- Beringer Vineyards, St. Helena – Napa’s oldest continuously operating winery, founded in 1875.
- Freemark Abbey, St. Helena – Napa’s 16th winery founded in 1886. Visit their beautifully restored tasting room to try their classically styled Cabernet Sauvignon and Chardonnay.
- Inglenook, Rutherford – Inglenook, founded in 1879, has a small selection of old vines that are pre-1900 that are still used in their wines today. The winery is currently owned by Francis Ford Coppola who has restored the property to its former grandeur.
- Robert Mondavi Winery, Napa – Visit the mission-style estate founded in 1966 to taste world-class Cabernet Sauvignon from the iconic Kalon Vineyard.
- Louis M. Martini, St. Helena – This winery bears the name of its founder, an Italian immigrant who founded the winery in 1933 just after prohibition was repealed. Visit their historic tasting room for a taste of their Cabernet Sauvignons or red blends.
- Grgich Hills Estate, Rutherford – Founded by Mike Grgich in 1977, the former winemaker at Chateau Montelena whose Chardonnay took first place at the Judgement of Paris. Though the winery is somewhat lacking in charm, the Chardonnay is as beautiful as ever.
- Beaulieu Vineyard, Rutherford – Founded in 1900, BV is known for producing “Old World” style wines in California.
- Stags Leap, Yountville – The Cabernet from Stag’s Leap District won the red wine category in the 1976 Judgment of Paris and launched the label into the spotlight. Today you can still purchase a bottle from the famous cask, or try one of the many other (more affordable) wines from their estate vineyard.
Wineries with a View
Napa Valley is one of the most beautiful places on earth. Why not enjoy a wine tasting with a view?
- Chimney Rock, Napa – The drive through the Stags Leap District to get to Chimney Rock is stunning, as is the view from the outdoor tasting patio overlooking the vineyards.
- Fantestesca, St. Helena – Enjoy a private winery tour and tasting on their estate with Spring Mountain views. Winemaker Heidi Barrett (of Screaming Eagle fame) has been nicknamed the “Queen of Cult Cabernet.”
- Far Niente, Oakville – Experience the lush gardens, sprawling vineyards, historic wine caves and a tasting room that looks like it came from a fairytale.
- Long Meadow Ranch, St. Helena – Nestled in the Mayacamas Mountains, this sprawling ranch produces estate-grown wines as well as olive oils and offers cave tours and food and wine pairings.
- Round Pond, Rutherford – Taste beautiful wines on their beautiful patio or tour their winery garden and olive grove (they also make delicious olive oils).
Though Napa can sometimes have a stuffy reputation, there’s also a lot of fun to be had. Here are a few suggestions for truly unique wine tasting experiences.
- Artesia Vineyards & Winery, Napa – Instagram-worthy location with a sculpture garden, fountains and incredible views.
- Raymond Vineyards, St. Helena – At Raymond you’ll find lavish decor like the velvet-clad “Red Room” as well as the “Crystal Cellar” filled with Baccarat decanters. Owner J.C. Boisset is also known for his legendary parties hosted on the property.
- Clif Family Winery, St. Helena – Founded by the owners of Clif Bars, this friendly winery is perfect for a casual wine tasting or to fuel up with lunch from their food truck or snacks from their shop.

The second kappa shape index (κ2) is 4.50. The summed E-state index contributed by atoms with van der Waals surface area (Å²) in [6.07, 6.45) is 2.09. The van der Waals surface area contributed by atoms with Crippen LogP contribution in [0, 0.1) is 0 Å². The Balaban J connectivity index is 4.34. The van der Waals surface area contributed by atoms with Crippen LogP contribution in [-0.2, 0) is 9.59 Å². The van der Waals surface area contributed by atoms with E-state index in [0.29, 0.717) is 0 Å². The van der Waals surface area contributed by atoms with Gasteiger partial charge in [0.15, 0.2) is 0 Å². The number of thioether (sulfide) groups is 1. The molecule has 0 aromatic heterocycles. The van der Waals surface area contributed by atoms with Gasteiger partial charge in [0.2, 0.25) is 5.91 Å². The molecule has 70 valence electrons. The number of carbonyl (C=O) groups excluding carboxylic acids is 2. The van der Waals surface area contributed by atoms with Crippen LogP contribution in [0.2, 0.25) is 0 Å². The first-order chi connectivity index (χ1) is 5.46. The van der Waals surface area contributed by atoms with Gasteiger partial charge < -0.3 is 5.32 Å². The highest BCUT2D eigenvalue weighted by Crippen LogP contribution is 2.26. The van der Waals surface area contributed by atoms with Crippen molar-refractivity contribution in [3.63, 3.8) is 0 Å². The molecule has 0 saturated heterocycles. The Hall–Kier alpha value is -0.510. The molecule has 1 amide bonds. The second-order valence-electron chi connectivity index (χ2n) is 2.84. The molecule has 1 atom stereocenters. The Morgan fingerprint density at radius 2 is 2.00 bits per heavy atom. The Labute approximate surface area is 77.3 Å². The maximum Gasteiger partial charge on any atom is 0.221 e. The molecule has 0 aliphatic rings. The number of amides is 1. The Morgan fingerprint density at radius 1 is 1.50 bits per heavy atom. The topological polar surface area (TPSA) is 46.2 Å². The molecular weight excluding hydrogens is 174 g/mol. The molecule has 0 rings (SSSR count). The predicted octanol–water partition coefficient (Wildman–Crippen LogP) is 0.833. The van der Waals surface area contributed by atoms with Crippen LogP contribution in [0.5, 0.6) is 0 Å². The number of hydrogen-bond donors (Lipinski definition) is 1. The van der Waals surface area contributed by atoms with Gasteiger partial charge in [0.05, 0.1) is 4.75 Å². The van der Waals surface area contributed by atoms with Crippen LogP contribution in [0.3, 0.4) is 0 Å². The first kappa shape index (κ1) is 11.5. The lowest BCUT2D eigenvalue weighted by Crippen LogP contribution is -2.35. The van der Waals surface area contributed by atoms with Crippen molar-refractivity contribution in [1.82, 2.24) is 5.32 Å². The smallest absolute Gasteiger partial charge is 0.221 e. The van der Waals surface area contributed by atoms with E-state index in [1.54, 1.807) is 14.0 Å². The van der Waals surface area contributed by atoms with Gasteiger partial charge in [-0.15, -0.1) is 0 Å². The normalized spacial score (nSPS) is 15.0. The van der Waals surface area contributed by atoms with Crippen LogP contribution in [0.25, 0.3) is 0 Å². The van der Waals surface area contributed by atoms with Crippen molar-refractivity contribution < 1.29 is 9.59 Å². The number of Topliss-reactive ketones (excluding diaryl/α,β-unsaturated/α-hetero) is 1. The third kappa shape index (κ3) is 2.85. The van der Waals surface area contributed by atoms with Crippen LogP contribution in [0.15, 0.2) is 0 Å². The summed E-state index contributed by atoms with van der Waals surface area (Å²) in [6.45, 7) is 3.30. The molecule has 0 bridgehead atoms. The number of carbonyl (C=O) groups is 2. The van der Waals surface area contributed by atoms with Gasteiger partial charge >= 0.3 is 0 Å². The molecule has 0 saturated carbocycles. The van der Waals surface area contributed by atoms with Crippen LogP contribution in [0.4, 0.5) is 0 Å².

- Castello Di Amorosa, Calistoga – Tour their authentic 14th-century-style Tuscan castle and winery and taste a flight from their extensive wine list which includes several sweet and dessert wines.
- Oasis by Hoopes, Napa – A regenerative farm, animal sanctuary, and wine tasting visit all in one!
Which is the Best Town in Napa Valley to Stay In?
Each town within Napa Valley has its own vibe. Before you go, decide which wineries you’d like to visit and where you’d like to eat. That may help you narrow down the best location for you to put your feet up after a busy day of wine tasting.
- Yountville – Home to French Laundry and many other delicious offerings, Yountville is also a fantastic place to make a home base when visiting Napa Valley with its many shops, Art Walk, and tasting rooms. Try the Poetry Inn, a small luxury inn owned by Cliff Lede located in a Cabernet vineyard with spectacular views, Napa Valley Lodge within walking distance of world-famous restaurants and shops, Hotel Villagio, a modern but relaxed luxury resort, or Napa Valley Railway Inn for a memorable stay in a historic rail car.
- St. Helena – St. Helena has a charming, historic Main Street with excellent shops, galleries, and restaurants. It’s also home to the Culinary Institute of America at Greystone which offers cooking demos and tours. Its central location is ideal for a Napa Valley stay and there are plenty of great lodging options from luxurious spas to quaint inns. Try the Inn St. Helena for a boutique B&B experience, El Bonita Motel, a retro spot on the main drag, Wyndown Hotel or Wine Country Inn & Cottages if you prefer smaller boutique hotels or Meadowood Napa Valley for true luxury and privacy.
- Rutherford – There aren’t many choices here with the exception of the newly remodeled Auberge de Soliel Resort. It boasts one of the most famous panoramic views of Napa Valley and is luxurious and intimate with only 50 guest rooms and suites.
- Downtown Napa – Downtown Napa used to be a less-than-desirable place to stay when visiting Napa Valley. Thankfully it’s had quite a renaissance. There are many great shops and restaurants along the riverfront, as well as some excellent hotels and B&Bs in the area. Try the Archer, a boutique hotel with a cool vibe and rooftop bar, the Napa River Inn for rooms with a river view, the Hennessey House for a classic old-school B&B experience or the Milliken Creek Inn and Spa which is tucked away from downtown Napa but is still within walking distance of restaurants and shops.